As she was walking by to 'Bhai's' provision store, the gang of boys sitting outside the store went 'hoo hooo Aandal I love you!' Aandal stopped in her tracks, surveyed the gang and picked one guy and said 'Thevdyaa payya, Why don't you go do labzu to your mother? I will chop it off!' A roar of laughter erupted and Aandal's voice became shrill as she started abusing that guy, but now she included his aunts, grand mom, uncles, wife... she also asked him 'dey! do you know who fathered you? I bet your mom doesn't know too...go fuck a dog!'

    She never used such choicest abuses on us. She loved us I think and she knew we were harmless. She became quite a friend to my grand ma, probably because they were of the same age. When Suren made fun of my granny he attracted Aandal's attention too.

    The days chugged on and Aandal got used to the ass holes that we were. Actually when Suren or me went out of town and were missing, Aandal gave us a rousing welcome when we returned. 'Take off your Saagunu! And put if for wash... take bath and eat... you need rest!' (Saagunu meant socks in Aandalese).

    She hated the girl friends that visited home. Especially those that wore shorts. "Ayyyaaa! Ennaadhu idhu! Payyanaa ponnaa!? Ippidi thodaya kaattudhu!" ("Is this a guy or girl? And why is she exposing her thighs like this?")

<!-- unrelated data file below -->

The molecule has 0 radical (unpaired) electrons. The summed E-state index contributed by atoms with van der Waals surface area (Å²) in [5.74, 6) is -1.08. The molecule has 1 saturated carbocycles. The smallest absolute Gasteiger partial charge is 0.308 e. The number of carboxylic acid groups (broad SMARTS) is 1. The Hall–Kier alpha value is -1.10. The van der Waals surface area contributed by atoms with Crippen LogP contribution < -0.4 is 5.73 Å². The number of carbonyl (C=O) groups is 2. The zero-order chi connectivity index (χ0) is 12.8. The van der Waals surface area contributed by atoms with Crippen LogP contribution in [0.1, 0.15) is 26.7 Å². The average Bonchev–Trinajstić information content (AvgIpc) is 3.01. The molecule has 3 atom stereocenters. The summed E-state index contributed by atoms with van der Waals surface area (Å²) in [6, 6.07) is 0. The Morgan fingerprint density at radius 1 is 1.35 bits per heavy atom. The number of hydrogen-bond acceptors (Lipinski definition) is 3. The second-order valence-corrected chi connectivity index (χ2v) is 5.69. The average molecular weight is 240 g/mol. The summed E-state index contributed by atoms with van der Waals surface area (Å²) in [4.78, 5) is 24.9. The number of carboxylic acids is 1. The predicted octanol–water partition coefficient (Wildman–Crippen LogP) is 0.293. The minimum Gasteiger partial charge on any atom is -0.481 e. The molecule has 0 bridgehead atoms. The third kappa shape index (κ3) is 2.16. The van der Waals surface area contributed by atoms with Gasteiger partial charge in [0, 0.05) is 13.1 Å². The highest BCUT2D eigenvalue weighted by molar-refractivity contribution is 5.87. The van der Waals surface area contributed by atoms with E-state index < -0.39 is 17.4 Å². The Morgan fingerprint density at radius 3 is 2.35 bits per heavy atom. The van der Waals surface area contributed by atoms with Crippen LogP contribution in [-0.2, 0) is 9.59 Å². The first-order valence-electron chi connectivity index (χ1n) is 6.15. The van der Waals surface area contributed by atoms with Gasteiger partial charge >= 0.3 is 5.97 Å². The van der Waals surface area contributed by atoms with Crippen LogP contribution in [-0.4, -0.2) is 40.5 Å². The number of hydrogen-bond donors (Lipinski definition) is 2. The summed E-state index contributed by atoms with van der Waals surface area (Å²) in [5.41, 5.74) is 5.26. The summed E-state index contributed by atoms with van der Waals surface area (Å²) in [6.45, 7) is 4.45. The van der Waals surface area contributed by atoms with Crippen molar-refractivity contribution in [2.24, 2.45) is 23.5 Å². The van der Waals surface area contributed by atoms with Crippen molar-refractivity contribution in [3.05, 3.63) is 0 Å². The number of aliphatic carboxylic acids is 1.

But she hated drunks. She got extra ballistic on any drunk that crossed her path, including Ginny, my uncle. [ be contd]

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    Partha Sarathi MBA

    "I am an MBA." He announced and laughed revealing his yellow teeth. He was standing in a corner, nursing a 90 of cheap whisky along with some beer. The veins were pronounced on his hands. He pulled the sleeves of his once off-white shirt yet again; it was an involuntary, nervous reaction I guess. I offered him a smoke. "I normally smoke Marlboro sir, but today I'll smoke my own Wills. Sorry eh?" He said. I shrugged and started talking to Sam. I ordered one more 60 of Old Monk rum.

    "My name is Partha Sarathy." He continued. "Is that Godfather? Mario Puzo?"